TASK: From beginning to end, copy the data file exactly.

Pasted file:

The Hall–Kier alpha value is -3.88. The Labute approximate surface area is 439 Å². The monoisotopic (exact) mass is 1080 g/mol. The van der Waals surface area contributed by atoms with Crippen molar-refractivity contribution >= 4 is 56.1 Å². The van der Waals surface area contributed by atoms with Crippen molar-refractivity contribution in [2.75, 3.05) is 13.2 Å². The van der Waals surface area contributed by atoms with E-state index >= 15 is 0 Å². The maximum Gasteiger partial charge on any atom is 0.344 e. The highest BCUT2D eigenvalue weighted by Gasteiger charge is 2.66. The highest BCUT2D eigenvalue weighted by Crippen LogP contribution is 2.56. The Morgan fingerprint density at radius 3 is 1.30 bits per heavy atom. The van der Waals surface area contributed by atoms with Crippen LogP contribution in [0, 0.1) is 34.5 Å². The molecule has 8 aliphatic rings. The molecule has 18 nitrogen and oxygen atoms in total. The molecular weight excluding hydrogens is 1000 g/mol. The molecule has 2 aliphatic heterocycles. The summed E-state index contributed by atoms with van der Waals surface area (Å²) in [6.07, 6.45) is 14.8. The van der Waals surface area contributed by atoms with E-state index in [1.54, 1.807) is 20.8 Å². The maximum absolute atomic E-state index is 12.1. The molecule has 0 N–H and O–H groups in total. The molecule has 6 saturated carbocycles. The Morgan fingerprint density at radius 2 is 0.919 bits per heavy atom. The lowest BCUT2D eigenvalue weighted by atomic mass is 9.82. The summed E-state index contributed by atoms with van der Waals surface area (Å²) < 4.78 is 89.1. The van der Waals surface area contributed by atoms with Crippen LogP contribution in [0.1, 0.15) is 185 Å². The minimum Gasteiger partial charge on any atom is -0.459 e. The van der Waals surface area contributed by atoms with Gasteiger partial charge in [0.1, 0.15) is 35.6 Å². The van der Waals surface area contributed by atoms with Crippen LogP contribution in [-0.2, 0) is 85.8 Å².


The Hall–Kier alpha value is -3.88. The Labute approximate surface area is 439 Å². The monoisotopic (exact) mass is 1080 g/mol. The van der Waals surface area contributed by atoms with Crippen molar-refractivity contribution >= 4 is 56.1 Å². The van der Waals surface area contributed by atoms with Crippen molar-refractivity contribution in [2.75, 3.05) is 13.2 Å². The van der Waals surface area contributed by atoms with E-state index >= 15 is 0 Å². The maximum Gasteiger partial charge on any atom is 0.344 e. The highest BCUT2D eigenvalue weighted by Gasteiger charge is 2.66. The highest BCUT2D eigenvalue weighted by Crippen LogP contribution is 2.56. The Morgan fingerprint density at radius 3 is 1.30 bits per heavy atom. The van der Waals surface area contributed by atoms with Crippen LogP contribution in [0, 0.1) is 34.5 Å². The molecule has 8 aliphatic rings. The molecule has 18 nitrogen and oxygen atoms in total. The molecular weight excluding hydrogens is 1000 g/mol. The molecule has 2 aliphatic heterocycles. The summed E-state index contributed by atoms with van der Waals surface area (Å²) in [6.07, 6.45) is 14.8. The van der Waals surface area contributed by atoms with E-state index in [1.54, 1.807) is 20.8 Å². The maximum absolute atomic E-state index is 12.1. The molecule has 0 N–H and O–H groups in total. The molecule has 6 saturated carbocycles. The Morgan fingerprint density at radius 2 is 0.919 bits per heavy atom. The lowest BCUT2D eigenvalue weighted by atomic mass is 9.82. The summed E-state index contributed by atoms with van der Waals surface area (Å²) < 4.78 is 89.1. The van der Waals surface area contributed by atoms with Crippen LogP contribution in [0.1, 0.15) is 185 Å². The minimum Gasteiger partial charge on any atom is -0.459 e. The van der Waals surface area contributed by atoms with Gasteiger partial charge in [0.1, 0.15) is 35.6 Å². The van der Waals surface area contributed by atoms with Crippen LogP contribution in [-0.2, 0) is 85.8 Å².